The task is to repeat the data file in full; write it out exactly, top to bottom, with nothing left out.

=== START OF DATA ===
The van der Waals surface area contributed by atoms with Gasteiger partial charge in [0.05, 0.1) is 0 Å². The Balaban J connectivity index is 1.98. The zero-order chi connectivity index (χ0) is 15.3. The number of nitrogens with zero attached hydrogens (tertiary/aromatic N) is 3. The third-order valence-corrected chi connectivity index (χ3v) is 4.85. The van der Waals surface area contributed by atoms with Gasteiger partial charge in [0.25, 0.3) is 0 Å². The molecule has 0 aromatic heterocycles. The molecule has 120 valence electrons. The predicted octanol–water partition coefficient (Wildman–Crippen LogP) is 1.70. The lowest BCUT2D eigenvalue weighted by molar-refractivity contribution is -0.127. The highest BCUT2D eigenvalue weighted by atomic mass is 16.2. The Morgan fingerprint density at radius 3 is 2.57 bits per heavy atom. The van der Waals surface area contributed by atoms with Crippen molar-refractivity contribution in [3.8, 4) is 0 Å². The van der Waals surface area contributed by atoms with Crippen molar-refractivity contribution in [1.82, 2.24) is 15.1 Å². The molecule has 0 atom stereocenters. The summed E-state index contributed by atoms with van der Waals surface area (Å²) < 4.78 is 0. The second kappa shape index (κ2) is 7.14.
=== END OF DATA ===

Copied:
The van der Waals surface area contributed by atoms with Gasteiger partial charge in [0.05, 0.1) is 0 Å². The Balaban J connectivity index is 1.98. The zero-order chi connectivity index (χ0) is 15.3. The number of nitrogens with zero attached hydrogens (tertiary/aromatic N) is 3. The third-order valence-corrected chi connectivity index (χ3v) is 4.85. The van der Waals surface area contributed by atoms with Gasteiger partial charge in [0.25, 0.3) is 0 Å². The molecule has 0 aromatic heterocycles. The molecule has 120 valence electrons. The predicted octanol–water partition coefficient (Wildman–Crippen LogP) is 1.70. The lowest BCUT2D eigenvalue weighted by molar-refractivity contribution is -0.127. The highest BCUT2D eigenvalue weighted by atomic mass is 16.2. The Morgan fingerprint density at radius 3 is 2.57 bits per heavy atom. The van der Waals surface area contributed by atoms with Crippen molar-refractivity contribution in [3.8, 4) is 0 Å². The van der Waals surface area contributed by atoms with Crippen molar-refractivity contribution in [1.82, 2.24) is 15.1 Å². The molecule has 0 atom stereocenters. The summed E-state index contributed by atoms with van der Waals surface area (Å²) < 4.78 is 0. The second kappa shape index (κ2) is 7.14.